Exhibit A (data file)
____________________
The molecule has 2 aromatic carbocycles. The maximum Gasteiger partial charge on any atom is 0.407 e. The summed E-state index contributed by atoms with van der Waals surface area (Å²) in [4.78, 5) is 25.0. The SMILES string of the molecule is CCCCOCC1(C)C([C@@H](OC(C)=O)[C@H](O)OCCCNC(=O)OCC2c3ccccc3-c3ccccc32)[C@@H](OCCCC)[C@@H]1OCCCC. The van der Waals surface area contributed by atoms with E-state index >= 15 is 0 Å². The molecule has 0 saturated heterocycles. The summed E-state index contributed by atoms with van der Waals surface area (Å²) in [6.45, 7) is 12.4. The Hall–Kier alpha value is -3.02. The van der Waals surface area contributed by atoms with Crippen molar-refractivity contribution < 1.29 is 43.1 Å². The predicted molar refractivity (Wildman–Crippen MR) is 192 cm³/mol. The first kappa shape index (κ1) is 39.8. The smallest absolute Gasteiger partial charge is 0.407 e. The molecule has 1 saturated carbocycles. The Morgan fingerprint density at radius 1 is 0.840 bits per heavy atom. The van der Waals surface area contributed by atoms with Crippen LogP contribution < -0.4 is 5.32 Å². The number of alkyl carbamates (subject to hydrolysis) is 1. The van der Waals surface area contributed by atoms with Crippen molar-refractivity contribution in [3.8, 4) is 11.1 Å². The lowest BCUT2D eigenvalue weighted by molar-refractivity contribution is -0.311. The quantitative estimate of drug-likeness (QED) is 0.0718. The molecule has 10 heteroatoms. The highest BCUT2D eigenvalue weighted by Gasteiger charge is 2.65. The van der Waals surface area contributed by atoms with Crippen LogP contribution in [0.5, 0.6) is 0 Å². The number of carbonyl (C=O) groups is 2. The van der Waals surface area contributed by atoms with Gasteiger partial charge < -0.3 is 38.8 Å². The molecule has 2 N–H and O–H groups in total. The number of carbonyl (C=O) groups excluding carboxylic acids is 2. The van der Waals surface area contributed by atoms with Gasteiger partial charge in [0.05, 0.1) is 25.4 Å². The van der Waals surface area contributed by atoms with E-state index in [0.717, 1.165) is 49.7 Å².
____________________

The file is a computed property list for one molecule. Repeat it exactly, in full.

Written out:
The molecule has 2 aromatic carbocycles. The maximum Gasteiger partial charge on any atom is 0.407 e. The summed E-state index contributed by atoms with van der Waals surface area (Å²) in [4.78, 5) is 25.0. The SMILES string of the molecule is CCCCOCC1(C)C([C@@H](OC(C)=O)[C@H](O)OCCCNC(=O)OCC2c3ccccc3-c3ccccc32)[C@@H](OCCCC)[C@@H]1OCCCC. The van der Waals surface area contributed by atoms with E-state index >= 15 is 0 Å². The molecule has 0 saturated heterocycles. The summed E-state index contributed by atoms with van der Waals surface area (Å²) in [6.45, 7) is 12.4. The Hall–Kier alpha value is -3.02. The van der Waals surface area contributed by atoms with Crippen molar-refractivity contribution < 1.29 is 43.1 Å². The predicted molar refractivity (Wildman–Crippen MR) is 192 cm³/mol. The first kappa shape index (κ1) is 39.8. The smallest absolute Gasteiger partial charge is 0.407 e. The molecule has 1 saturated carbocycles. The Morgan fingerprint density at radius 1 is 0.840 bits per heavy atom. The van der Waals surface area contributed by atoms with Crippen LogP contribution < -0.4 is 5.32 Å². The number of alkyl carbamates (subject to hydrolysis) is 1. The van der Waals surface area contributed by atoms with Crippen molar-refractivity contribution in [3.8, 4) is 11.1 Å². The lowest BCUT2D eigenvalue weighted by molar-refractivity contribution is -0.311. The quantitative estimate of drug-likeness (QED) is 0.0718. The molecule has 10 heteroatoms. The highest BCUT2D eigenvalue weighted by Gasteiger charge is 2.65. The van der Waals surface area contributed by atoms with Crippen LogP contribution in [0.5, 0.6) is 0 Å². The number of carbonyl (C=O) groups is 2. The van der Waals surface area contributed by atoms with Gasteiger partial charge < -0.3 is 38.8 Å². The molecule has 2 N–H and O–H groups in total. The number of carbonyl (C=O) groups excluding carboxylic acids is 2. The van der Waals surface area contributed by atoms with Gasteiger partial charge in [0.05, 0.1) is 25.4 Å². The van der Waals surface area contributed by atoms with E-state index in [0.717, 1.165) is 49.7 Å².